Next Step: Purchase a small safe or dedicate a drawer for storing your laptop, iPad, and other valuables when you’re away from your room. If you use a safe, keep it hidden in a closet. If you live on the first floor of a building, make sure your windows lock. If they don’t, you can purchase a sliding window lock (Amazon) or security bar (Amazon).
4. Maintain privacy on social media.
Social media is a great platform for connecting with friends and family worldwide or sharing updates about your life. However, with everything you post, stay aware of who else could be viewing your profile. Avoid geotagging your photos, as it reveals your location to strangers, and don’t publicly announce when you’re home alone or are leaving your home unattended.
Next Step: Review the settings on each of your social media profiles. Disable location services, make your accounts private, and think twice before sharing anything. Remember: once something gets posted on the Internet, it’s tough to remove it entirely.
5. Be careful when getting into your car.
Most people don’t think to look in their backseat or under the car before getting behind the wheel. A predator could potentially be hiding in one of those locations, however, especially if you tend to leave your car unlocked or keep your windows rolled down. When walking to your car, approach at an angle that allows you to see around the vehicle, and check the back seat before opening the door.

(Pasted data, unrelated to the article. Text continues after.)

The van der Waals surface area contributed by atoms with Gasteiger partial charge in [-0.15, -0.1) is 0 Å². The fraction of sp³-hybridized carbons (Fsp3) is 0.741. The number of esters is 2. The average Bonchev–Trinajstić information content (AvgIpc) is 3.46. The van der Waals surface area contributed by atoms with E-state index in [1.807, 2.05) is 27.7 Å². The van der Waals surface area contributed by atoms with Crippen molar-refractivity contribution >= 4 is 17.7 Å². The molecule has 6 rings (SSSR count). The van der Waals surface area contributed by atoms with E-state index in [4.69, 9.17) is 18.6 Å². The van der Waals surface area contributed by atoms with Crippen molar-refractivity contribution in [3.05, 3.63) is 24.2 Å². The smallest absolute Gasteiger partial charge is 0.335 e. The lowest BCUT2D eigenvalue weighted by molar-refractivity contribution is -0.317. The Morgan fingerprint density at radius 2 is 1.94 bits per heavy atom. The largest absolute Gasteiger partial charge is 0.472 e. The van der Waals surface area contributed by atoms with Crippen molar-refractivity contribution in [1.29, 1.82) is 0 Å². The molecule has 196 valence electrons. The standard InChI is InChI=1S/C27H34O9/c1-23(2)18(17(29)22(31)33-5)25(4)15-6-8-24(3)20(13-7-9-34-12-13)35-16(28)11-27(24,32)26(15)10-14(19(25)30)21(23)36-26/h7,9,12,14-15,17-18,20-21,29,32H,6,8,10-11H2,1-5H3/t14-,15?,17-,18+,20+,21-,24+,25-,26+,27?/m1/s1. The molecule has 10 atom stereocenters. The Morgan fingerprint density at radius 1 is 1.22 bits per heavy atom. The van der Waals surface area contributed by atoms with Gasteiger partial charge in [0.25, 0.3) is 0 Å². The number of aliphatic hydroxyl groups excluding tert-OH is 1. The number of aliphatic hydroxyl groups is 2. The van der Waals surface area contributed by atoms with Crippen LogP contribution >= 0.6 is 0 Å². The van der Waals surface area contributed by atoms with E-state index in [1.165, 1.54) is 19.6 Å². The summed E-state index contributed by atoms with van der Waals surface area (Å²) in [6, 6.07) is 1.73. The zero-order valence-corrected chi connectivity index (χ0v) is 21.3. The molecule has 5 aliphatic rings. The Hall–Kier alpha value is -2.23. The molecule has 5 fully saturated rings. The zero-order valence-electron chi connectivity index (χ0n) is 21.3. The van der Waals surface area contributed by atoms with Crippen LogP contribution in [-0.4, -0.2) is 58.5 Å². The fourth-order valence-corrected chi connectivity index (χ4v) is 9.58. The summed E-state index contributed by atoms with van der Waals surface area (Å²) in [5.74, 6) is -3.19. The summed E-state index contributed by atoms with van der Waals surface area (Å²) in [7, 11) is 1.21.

Next Step: Lock your car doors and engage your car alarm every time you leave your car, even if you’re running just a quick errand.
6. Know where you’re going.
Whenever you set out to town or class, make sure you know where you’re heading and how to get there. Walk with confidence and avoid looking confused, even when you’re trying to navigate a new location. If you’re in an unfamiliar area, don’t use headphones or let your phone distract you, and focus on finding your destination.
Next Step: Download your campus map onto your phone and use your GPS to find popular, highly trafficked routes to get to your destination. Apps like Campus Maps can also help you find your way around your school campus. Always try to avoid walking along deserted paths, and when in doubt, stick to the routes with which you’re most familiar — even if they take a little longer.